Bartender Wisdom 4
Originally published in FlagLive on July 24, 2014
At the Northern Arizona Celtic Fest, I recently presented a workshop discussing the poetry of Irish writer Eavan Boland. On a sunny afternoon, under a canopy on the grass at Foxglenn Park, I talked poetics and Irish Literature with a couple dozen folks from ages six to seventy-something. It was a hoot. I sipped on my Guinness in a plastic cup while we read brilliantly crafted lines and brought our varied range of experiences and knowledge to the conversation. The whole park felt like a huge pub with conversation as far as you could see.
At our tent, we read six of Boland’s poems. The talk was lively, and one of the statements that quickly struck me (and I couldn’t exactly answer) was along the following: This poem feels to me like it was written by a woman poet, but not the others. I don’t know why. The person proposing this concept knew full well that the notion of a woman poet was a loaded term, and she was speaking about a hunch, a vague or general feeling that one might get. It was good for her to note. I fielded the idea from the angle of what it might mean to be a woman poet and what the proper topic or style we assume with that title might very well be. Even as I was doing so, I knew that I’d need a few days (as is often the case) to figure out my best reply, or at least better one until I think on it some more.
A few nights later Richard Hugo, like a loafing apparition, came to me to help answer the question. Hugo was the founder, in the 1970s, of the creative writing program at the University of Montana where I would attend in the mid-90s. He’d died by the time of my arrival on campus, but his influence lingered like a statue in the park. He was a big man with a wide forehead like the front of a Buick. He worked for decades at Boeing. He wrote about bars and abandoned towns; the working class and fishing– topics, perhaps, that one assumes a male writer covers. Even when a female writer covers the very same topics, it seems like the publishers present her as an anomaly. Something along the lines of: she writes like Charles Bukowski, AND she’s a woman. You best by this crazy lady’s book.It’s reactionary. Even if the poet might not intend this, the publisher and their influence on the expectations of the reader push this concept.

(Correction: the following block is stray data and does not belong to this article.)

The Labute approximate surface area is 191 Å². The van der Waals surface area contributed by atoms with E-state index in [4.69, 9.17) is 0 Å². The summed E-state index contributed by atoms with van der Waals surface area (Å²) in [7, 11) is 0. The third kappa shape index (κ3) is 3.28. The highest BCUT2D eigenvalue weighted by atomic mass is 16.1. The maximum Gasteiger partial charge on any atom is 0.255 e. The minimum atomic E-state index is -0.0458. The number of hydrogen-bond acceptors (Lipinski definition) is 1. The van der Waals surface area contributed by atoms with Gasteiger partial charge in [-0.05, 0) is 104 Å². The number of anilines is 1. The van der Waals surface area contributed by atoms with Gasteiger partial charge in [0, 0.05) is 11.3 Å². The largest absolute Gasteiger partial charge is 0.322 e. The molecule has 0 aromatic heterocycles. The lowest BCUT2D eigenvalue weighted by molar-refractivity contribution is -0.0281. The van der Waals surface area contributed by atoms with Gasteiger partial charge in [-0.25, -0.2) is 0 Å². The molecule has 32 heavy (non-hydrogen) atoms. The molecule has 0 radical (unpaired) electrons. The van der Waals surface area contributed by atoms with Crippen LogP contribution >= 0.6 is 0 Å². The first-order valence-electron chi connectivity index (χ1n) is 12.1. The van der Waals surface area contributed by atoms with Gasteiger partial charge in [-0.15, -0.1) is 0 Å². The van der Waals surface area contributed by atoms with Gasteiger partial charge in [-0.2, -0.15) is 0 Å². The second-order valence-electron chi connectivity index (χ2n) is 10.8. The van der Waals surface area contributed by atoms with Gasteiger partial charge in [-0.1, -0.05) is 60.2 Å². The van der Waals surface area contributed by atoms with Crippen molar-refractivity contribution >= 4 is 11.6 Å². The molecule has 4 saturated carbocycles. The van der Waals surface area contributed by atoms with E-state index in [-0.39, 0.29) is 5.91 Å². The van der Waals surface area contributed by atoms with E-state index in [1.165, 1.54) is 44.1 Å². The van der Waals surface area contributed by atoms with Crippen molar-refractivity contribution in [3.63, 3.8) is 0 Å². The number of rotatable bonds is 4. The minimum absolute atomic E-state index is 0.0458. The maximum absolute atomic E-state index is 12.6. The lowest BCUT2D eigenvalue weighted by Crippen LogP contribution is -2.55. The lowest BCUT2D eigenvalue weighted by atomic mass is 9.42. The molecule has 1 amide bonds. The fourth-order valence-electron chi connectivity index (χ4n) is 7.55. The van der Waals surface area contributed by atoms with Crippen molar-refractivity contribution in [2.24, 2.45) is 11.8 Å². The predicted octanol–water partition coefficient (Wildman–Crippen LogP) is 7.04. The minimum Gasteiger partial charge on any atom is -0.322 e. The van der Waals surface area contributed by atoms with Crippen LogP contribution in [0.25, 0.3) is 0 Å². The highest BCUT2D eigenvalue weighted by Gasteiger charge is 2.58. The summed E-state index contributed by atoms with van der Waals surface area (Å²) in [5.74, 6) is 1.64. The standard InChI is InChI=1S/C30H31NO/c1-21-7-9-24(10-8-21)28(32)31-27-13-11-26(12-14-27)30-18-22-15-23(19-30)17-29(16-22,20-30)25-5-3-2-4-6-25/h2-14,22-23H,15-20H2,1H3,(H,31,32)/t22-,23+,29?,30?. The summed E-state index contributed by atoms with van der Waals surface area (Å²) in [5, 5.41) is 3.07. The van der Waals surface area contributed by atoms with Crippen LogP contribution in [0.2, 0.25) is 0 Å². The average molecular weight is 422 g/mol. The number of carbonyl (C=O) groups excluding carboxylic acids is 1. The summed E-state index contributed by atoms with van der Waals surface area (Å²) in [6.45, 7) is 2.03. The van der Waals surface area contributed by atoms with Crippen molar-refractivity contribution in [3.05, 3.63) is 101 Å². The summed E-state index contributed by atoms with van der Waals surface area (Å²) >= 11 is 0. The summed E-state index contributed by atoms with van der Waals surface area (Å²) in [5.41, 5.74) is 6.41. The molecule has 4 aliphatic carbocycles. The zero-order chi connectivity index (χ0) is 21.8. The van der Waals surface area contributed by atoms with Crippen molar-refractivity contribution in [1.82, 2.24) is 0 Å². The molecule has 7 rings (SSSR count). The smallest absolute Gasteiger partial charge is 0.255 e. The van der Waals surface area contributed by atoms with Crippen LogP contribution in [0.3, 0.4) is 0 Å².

So Hugo with his huge bald head could be (and was oftentimes) sensitive, tender, full of sentiment, concerned with the details of our day-to-day lives; yet, he never was described as a “domestic” poet. His ugly mug and blue-collar background shielded him from such diminutive adjectives. Critics such as Dave Smith in the New York Times Book Review could still assert: “[Hugo] made the poem a state of mind and a force field” – masculine descriptors that equate with international or universal appeals.
Back to Eavan Boland. She has managed to escape the velocity of feminine descriptors or reactionary terms. David Walker in Field, for instance, argues that “[Boland is] an original, dazzlingly gifted writer… Uncompromising intellect, wry perception, and verbal brilliance.” Her intelligence and brilliant craft outshines and has managed to outlast descriptors that would seek to make her less. When we sit on lawn chairs in a park thousands of miles away from her place of birth in Dublin, we find her writing in her own style, on her own terms. Her topics include myth, politics, the day-to-day details of life, family, and history. She writes about what she pleases, what interests her and has so for her entire career – even if the critics need a chance to catch up a little. This, in turn, allows us, as readers, to see her work on its own terms and to rethink any of those titles we might put on a writer or any person’s occupation for that matter. Boland’s writing is international in its appeal, universal.
Whether her writing focuses on the home or the pub, its quality allows us to experiences its richness on its own terms. At the Celtic Fest this weekend her work transformed the lawn into a grand public house for all of our minds to wander in and out of. To that, I’ll toast you a pint, and I won’t even mind if the vessel containing the beer is plastic. Slainte.